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1. Rohiṇī Therī.– She was the daughter of a prosperous brahmin of Vesāli. When the Buddha visited Vesāli, she heard him teach and became a Stream-winner (sotāpanna), taught the doctrine to her parents, and, with their permission, entered the Order, where she became an Arahant.

Ninety-one world-cycles ago she saw Vipassī Buddha begging in Bandhumatī, and, filling his bowl with meal cakes, paid him homage (ThagA.214 f).

The Therīgāthā (vss.271‑90) contains a set of verses spoken by her in exaltation, when, after becoming an Arahant, she recalled to mind the discussion she had had with her father while she was yet a Stream-winner.

It is said (ThigA.219 f) that the last stanza of the series was spoken by her father, who later himself joined the Order and became an Arahant.

2. Rohiṇī.– The sister of Anuruddha Thera. When he visited his family at Kapilavatthu, she refused to see him because she was suffering from a skin eruption. However, Anuruddha sent for her, and when she came, her face covered with a cloth, he advised her to erect an assembly hall for the monks. She consented to do this, sold her jewels, and erected a hall of two stories, the building of which was supervised by Anuruddha. At the dedication ceremony she entertained the Buddha and the monks. At the conclusion of the meal the Buddha sent for her. She was reluctant to go to him owing to her disease, but was persuaded, and he told her the story of her past.

Long ago she had been the chief consort of the king of Bārāṇasī, and being jealous of a dancing girl whom the king loved, she contrived to get powdered scabs on the girl’s body, clothes and bed. The girl developed boils and her skin was ruined.

At the conclusion of the Buddha’s discourse, Rohiṇī’s disease vanished and her body took on a golden colour, while she herself was established in the First Fruit of the Path. After death, Rohiṇī was born in Tāvatiṃsa, at the meeting point of the boundaries of four deities. Because of her beauty, each deity claimed her as his, and they referred their quarrel to Sakka. Sakka, too, became enamored of her, and when he confessed his desire, they agreed to let him take her, and she became his special favourite. DhA.iii.295 ff.

3. Rohiṇī.– A small river dividing the countries of the Sākyā and Koliyā. A dam was constructed across the river, and the people on the two sides used the water to cultivate their fields. Once, in the month of Jeṭṭhamūla, there was a drought, and a violent quarrel arose between the two peoples for the use of the water. A battle was imminent, when the Buddha, seeing what was about to happen, appeared in the air between the opposing forces in the middle of the river and convinced them of the folly of killing each other for the sake of a little water. It is said that he taught on this occasion the Attadaṇḍa Sutta and the Phandana, the Laṭukika, and the Sammodamāna Jātaka stories (also known as the Vaṭṭaka Jātaka).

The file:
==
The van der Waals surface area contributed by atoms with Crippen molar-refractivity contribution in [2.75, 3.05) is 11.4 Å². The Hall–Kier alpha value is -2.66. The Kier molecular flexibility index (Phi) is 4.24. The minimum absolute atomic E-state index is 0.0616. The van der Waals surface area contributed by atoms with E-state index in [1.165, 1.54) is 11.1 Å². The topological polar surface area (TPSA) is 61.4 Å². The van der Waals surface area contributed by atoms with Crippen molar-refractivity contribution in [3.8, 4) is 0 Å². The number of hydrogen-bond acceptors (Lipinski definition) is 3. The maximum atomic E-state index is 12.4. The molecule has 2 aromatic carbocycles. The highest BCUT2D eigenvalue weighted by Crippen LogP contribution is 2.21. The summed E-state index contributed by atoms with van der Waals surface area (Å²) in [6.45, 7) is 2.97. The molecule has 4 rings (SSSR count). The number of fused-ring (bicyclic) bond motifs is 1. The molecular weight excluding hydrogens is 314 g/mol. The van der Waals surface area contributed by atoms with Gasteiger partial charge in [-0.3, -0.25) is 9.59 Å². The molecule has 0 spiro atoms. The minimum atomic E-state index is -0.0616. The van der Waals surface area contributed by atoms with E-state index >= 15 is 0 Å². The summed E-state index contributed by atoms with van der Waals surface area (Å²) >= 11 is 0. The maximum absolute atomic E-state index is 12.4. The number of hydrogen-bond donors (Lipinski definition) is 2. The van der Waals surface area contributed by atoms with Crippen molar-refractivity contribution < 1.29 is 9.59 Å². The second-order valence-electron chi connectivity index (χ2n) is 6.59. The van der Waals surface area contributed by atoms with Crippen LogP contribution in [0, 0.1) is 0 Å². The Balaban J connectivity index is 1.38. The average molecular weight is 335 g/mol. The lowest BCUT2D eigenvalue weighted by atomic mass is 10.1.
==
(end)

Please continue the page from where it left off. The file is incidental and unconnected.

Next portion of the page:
To show their gratitude to the Buddha for his timely intervention, the Sākyā and the Koliyā gave two hundred and fifty young men from each clan to be ordained under him. SNA.i.358; cp. J.v.412; DhA.iii.254 ff. The accounts differ in details; the Jātaka account, which is the longest, mentions other Jātaka stories: Duddubha and Rukkhadhamma. DA.ii.672 f. and SA.i.53 ff substitute Paṭhavi-udrīyana for Duddubha. However, see under these Jātaka stories.

The Rohiṇī is identified with a small stream that joins the Rapti at Goruckpore. It is now called the Rowai or Rohwaini. For details see Cunningham, Arch. Survey of India xii.190 ff.

Dhammapāla says (ThagA.i.501) that the Rohiṇī flows from north to south and that Rājagaha lies to the south east of it.

4. Rohiṇī.– An asterism (MA.ii.783; SNA.ii.456). The planting of the Bodhi tree in Sri Lanka was performed under this constellation. Mhv.ix.47.

5. Rohiṇī.– A city that was the birthplace of Paccaya Thera. v.l. Rohī. ThagA.i.341.

6. Rohiṇī.– A slave woman of Anāthapiṇḍika. See the Rohiṇī Jātaka.

7. Rohiṇī.– See Rohita.